On the one hand, with this first pair of shorts,
Don’s, we have this dark, bleak look at humanity,
the doomed human journey so to speak, and the feeling
doesn’t build gradually but rather slaps us
like a sudden burst of Truth.
Yeah, something has slapped us.
We have definitely seen something.

Whereas with Jan’s shorts there’s this wonderful
sense of levity we get. Her shorts
somehow make fun of ‘the writer’,
right? If one is present – and even if not.
These shorts hint at the possibility we’re all pretenders,
like maybe we know we’re frauds but can’t admit it,
which is funny but also sad and a little scary
I think, if we’re being honest with ourselves.

Don’s shorts aren’t so completely bleak.
They’re actually pretty funny if you think about it.
Funny in a physical way,
a Charlie Chaplin way, the way
a grown man walks onto a stage,
stops, sees something and cries out
in a wordless terror. It makes
me think of Beckett or something,
and maybe Monty Python,
and you can really see it all unfolding,
like watching a play almost.
I guess that’s what I mean by physical.

Jan’s shorts are definitely more existential crisis
like Don’s – the way Don’s started out, anyway.
The more I think about it, yes, Jan’s shorts
are funny at first but get dark fast.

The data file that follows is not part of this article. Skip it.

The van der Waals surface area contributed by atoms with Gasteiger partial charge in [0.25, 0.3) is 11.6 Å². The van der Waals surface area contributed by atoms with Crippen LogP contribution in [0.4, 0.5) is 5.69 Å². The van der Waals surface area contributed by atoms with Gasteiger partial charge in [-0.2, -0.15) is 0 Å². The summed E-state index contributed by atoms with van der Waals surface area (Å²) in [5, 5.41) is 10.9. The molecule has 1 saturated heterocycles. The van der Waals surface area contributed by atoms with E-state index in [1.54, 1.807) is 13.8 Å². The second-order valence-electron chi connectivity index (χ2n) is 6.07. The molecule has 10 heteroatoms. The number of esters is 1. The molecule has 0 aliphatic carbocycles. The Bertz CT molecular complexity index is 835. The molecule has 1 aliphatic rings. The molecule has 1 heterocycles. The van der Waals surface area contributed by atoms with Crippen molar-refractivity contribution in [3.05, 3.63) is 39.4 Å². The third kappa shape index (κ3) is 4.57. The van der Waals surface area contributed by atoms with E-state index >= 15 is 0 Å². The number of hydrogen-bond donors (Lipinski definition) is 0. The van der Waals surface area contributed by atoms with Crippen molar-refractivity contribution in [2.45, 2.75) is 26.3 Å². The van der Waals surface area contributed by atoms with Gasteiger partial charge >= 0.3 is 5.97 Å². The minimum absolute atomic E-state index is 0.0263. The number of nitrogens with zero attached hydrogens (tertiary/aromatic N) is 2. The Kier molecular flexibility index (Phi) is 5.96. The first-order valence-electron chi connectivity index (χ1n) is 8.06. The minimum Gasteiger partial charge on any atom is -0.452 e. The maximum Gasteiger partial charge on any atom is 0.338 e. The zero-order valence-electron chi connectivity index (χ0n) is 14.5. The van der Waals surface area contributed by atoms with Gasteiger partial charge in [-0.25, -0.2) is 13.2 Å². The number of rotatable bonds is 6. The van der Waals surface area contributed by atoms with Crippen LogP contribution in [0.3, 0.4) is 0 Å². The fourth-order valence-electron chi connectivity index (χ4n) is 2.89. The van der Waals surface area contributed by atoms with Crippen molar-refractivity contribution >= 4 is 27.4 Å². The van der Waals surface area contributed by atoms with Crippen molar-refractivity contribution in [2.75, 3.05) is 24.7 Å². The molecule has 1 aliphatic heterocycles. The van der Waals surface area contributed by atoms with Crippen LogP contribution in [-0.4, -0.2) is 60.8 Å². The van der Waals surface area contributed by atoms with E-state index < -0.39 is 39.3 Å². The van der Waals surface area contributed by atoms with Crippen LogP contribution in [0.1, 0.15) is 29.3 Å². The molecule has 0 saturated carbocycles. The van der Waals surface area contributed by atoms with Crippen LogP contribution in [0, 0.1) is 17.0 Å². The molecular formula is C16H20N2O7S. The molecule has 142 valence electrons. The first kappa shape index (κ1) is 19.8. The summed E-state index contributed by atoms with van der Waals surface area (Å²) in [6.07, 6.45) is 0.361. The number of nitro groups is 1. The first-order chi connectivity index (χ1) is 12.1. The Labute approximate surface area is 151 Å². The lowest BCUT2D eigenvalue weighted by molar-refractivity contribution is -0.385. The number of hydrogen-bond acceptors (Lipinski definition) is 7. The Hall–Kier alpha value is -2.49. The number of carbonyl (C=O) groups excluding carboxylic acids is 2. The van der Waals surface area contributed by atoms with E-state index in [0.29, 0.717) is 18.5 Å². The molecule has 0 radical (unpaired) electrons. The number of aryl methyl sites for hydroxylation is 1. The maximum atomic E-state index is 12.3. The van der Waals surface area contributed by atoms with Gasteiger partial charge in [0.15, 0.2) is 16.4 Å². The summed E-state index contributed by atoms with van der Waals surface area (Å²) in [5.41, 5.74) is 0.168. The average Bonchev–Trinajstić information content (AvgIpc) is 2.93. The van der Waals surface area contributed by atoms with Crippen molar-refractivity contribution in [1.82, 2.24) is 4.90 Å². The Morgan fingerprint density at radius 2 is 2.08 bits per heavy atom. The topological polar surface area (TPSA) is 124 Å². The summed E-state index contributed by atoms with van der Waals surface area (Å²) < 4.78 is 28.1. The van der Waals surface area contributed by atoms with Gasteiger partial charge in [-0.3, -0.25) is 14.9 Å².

Don’s seemed dark because of
the doomed human journey, etc.,
but they’re funny because of their timing
and because of the size of the back pockets.
It’s like it all takes place in a very quiet museum.
The wordless terror is something we can appreciate.
Don’s shorts actually make us feel united.

Jan’s shorts get dark because of the word ‘pretenders’.
It’s this word that stabs at us.
We get the sense of someone in the act
of violently breaking their pen, which is comedic
and therefore misleading. Looking at Jan’s shorts
we imagine the pen broken dramatically,
maybe over the knee, like it’s a big stick or a branch
even – a big branch with the leaves still on.
And because the role of ‘the writer’ has been
called into question we both laugh and shudder.
It is so obviously more unsettling than,
say, some quiet visit to a museum. But we tolerate it
because we are supposed to be ‘readers’.
We are supposed to have a stomach for it.

 

Photograph © Penina Finger

David Gates and Bernard Cooper In Conversation
The Indian Uprising